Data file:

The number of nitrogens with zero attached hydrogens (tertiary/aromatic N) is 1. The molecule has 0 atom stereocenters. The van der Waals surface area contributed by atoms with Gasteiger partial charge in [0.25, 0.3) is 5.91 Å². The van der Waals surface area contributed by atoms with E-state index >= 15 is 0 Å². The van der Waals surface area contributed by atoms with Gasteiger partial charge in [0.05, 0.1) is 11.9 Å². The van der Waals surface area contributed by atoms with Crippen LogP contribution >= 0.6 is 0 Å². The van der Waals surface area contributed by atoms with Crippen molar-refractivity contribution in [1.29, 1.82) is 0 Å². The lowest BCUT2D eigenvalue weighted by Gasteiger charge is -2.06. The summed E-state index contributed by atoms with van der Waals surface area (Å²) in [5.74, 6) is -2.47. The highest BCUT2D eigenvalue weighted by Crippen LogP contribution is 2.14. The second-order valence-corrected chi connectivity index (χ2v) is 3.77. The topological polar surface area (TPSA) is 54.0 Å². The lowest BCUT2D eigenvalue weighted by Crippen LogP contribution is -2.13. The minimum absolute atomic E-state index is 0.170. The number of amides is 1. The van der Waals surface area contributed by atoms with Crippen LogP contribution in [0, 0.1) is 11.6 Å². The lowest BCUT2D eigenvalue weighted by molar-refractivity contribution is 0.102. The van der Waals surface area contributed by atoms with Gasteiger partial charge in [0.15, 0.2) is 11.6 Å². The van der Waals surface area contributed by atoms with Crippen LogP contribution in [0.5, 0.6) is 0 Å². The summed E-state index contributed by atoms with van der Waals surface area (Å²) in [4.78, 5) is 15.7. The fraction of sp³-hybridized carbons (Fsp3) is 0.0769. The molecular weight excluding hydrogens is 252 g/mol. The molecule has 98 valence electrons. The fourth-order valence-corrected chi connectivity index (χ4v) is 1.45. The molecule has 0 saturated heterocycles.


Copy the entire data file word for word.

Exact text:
The number of nitrogens with zero attached hydrogens (tertiary/aromatic N) is 1. The molecule has 0 atom stereocenters. The van der Waals surface area contributed by atoms with Gasteiger partial charge in [0.25, 0.3) is 5.91 Å². The van der Waals surface area contributed by atoms with E-state index >= 15 is 0 Å². The van der Waals surface area contributed by atoms with Gasteiger partial charge in [0.05, 0.1) is 11.9 Å². The van der Waals surface area contributed by atoms with Crippen LogP contribution >= 0.6 is 0 Å². The van der Waals surface area contributed by atoms with Crippen molar-refractivity contribution in [1.29, 1.82) is 0 Å². The lowest BCUT2D eigenvalue weighted by Gasteiger charge is -2.06. The summed E-state index contributed by atoms with van der Waals surface area (Å²) in [5.74, 6) is -2.47. The highest BCUT2D eigenvalue weighted by Crippen LogP contribution is 2.14. The second-order valence-corrected chi connectivity index (χ2v) is 3.77. The topological polar surface area (TPSA) is 54.0 Å². The lowest BCUT2D eigenvalue weighted by Crippen LogP contribution is -2.13. The minimum absolute atomic E-state index is 0.170. The number of amides is 1. The van der Waals surface area contributed by atoms with Crippen LogP contribution in [0, 0.1) is 11.6 Å². The lowest BCUT2D eigenvalue weighted by molar-refractivity contribution is 0.102. The van der Waals surface area contributed by atoms with Gasteiger partial charge in [0.15, 0.2) is 11.6 Å². The van der Waals surface area contributed by atoms with Crippen LogP contribution in [0.5, 0.6) is 0 Å². The summed E-state index contributed by atoms with van der Waals surface area (Å²) in [4.78, 5) is 15.7. The fraction of sp³-hybridized carbons (Fsp3) is 0.0769. The molecular weight excluding hydrogens is 252 g/mol. The molecule has 98 valence electrons. The fourth-order valence-corrected chi connectivity index (χ4v) is 1.45. The molecule has 0 saturated heterocycles.